by, UK Editor Lucy Manning | Itv News
Religious leaders appeared willing to agree to perform underage marriages at some mosques across the UK, an ITV Exposure investigation discovered.
Two undercover reporters called 56 mosques to ask whether they would perform the marriage of a 14-year-old girl.
Two-thirds of those contacted refused to perform the marriage but 18 of the respondents spoken to agreed.
Abdul Kashem, a trustee of the Al Quba Mosque and Shahporan Islamic centre, in Manchester, condemned underage marriage.
His comments came after an ITV Exposure programme spoke to a man at the mosque claiming to be the Imam who said he would be willing to perform an Islamic marriage for a 14-year-old girl.
However Mr Kashem said the name mentioned in the report “doesn’t belong to us”.
He added: “It’s an open office. It’s a mosque. It’s not something private and locked up. During the praying hours there are hundreds of people that come here. I don’t know how old this guy is and it could be age differences and maybe making fun out of it.”
British Muslim clerics are willing to carry out sharia marriages involving child brides as young as 12, an investigation has found.
Two imams said they would be prepared to officiate at the wedding of an underage girl to a man in his twenties, despite fears the pair would later have sex.
The revelations have led the Home Office to confirm that such ceremonies will be examined in the Government’s forthcoming Bill to outlaw forced marriages.
More than 1,000 of the 8,000 forced marriages of Britons each year are believed to involve girls of 15 or under, with one case last year allegedly involving a girl of five.
The clerics were approached by man posing as the father of a 12-year-old who wanted her to marry to prevent her being tempted into a decadent Western lifestyle.
Imam Mohammed Kassamali, of the Husaini Islamic Centre in Peterborough, stressed the need for secrecy with such a ceremony.
He allegedly said: ‘If it (the marriage) was not possible, I would have told you straight away… I would love the girl to go to her husband’s houses (sic) as soon as possible, the younger the better.
‘Under sharia (Islamic law) there is no problem. It is said she should see her first sign of puberty at the house of her husband.
‘The problem is that we cannot explain such things (the marriage) if the girl went tomorrow (to the authorities).
‘The other thing is the underage thing and if tomorrow the girl is, let’s say coerced or forced into this, and she goes and reports it to the police then she will put all of us into the problems.’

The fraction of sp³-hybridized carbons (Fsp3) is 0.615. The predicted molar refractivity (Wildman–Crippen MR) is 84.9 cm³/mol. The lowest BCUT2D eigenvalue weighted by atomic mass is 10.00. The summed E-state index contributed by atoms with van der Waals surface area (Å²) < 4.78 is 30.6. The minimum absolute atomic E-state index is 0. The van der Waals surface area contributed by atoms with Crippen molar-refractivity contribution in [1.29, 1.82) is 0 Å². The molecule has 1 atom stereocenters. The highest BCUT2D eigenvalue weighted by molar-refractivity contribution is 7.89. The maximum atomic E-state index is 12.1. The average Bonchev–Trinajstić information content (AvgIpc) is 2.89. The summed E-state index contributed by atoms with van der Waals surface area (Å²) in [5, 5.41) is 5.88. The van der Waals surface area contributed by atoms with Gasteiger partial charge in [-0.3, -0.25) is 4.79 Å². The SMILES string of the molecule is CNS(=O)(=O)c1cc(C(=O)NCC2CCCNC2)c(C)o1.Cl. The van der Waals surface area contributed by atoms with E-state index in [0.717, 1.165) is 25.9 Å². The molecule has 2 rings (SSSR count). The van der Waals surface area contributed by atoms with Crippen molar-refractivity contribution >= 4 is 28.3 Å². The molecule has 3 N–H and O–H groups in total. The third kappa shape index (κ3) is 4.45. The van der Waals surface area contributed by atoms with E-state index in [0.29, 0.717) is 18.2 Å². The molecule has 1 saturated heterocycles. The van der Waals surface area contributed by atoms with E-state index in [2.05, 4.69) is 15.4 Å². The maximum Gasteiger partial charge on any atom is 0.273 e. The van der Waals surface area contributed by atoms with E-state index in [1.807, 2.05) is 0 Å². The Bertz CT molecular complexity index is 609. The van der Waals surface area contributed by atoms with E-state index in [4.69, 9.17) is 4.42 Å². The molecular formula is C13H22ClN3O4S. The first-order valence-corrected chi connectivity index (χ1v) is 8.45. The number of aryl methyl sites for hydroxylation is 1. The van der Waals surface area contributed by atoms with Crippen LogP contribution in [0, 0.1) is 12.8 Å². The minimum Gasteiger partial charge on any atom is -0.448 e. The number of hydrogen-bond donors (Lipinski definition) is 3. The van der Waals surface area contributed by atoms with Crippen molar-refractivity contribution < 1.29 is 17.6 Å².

He also urged the father to encourage the newlyweds to ‘delay the togetherness’, meaning postpone having sex.
Abdul Haque, a retired imam who still officiates at weddings at Shoreditch mosque, East London, reportedly agreed to carry out the ceremony after evening prayers on Wednesday.
‘Tell people it is an engagement but it will be a marriage,’ he told an undercover Sunday Times reporter.
In this video.. 2 Imams agrees to perform the underage marriage of a 12-year-old little girl in the UK.
‘In Islam, once the girl reaches puberty the father has the right, the parents have the right, but under the laws of this country if the girl complains and says her marriage has been arranged and she wasn’t of marriageable age, then the person who performed the marriage will be jailed as well as the mother and father.’
He explained how the Prophet Muhammad had married a seven-year-old girl before adding: ‘We are his followers, and that is what you have to explain (to your daughter).’
It is not illegal for clerics to perform Islamic marriages, even when one or both of those marrying are under 16.
Such marriages are not recognised in British law, so civil formalities can take place only if both are over 16.
Islamic law allows a couple to have sex after marriage but, as the legal age of consent is 16, a husband can be prosecuted for rape if he has sex with an underage girl.
The Forced Marriage Unit, set up in 2005, dealt with 1,468 cases last year with 205 involving children under the age of 15.
Farooq Murad, of the Muslim Council of Britain, said: ‘We are strongly opposed to it on the basis that it is illegal under the law of the land where we are living and even under sharia it is highly debatable.’
After being confronted, Kassamali said he would not have performed the marriage without the girl’s consent and would have sought legal advice. Haque declined to comment.
The Home Office said: ‘Child marriage is totally unacceptable and illegal. Perceived cultural sensitivities and political correctness cannot and will not get in the way of preventing and uncovering.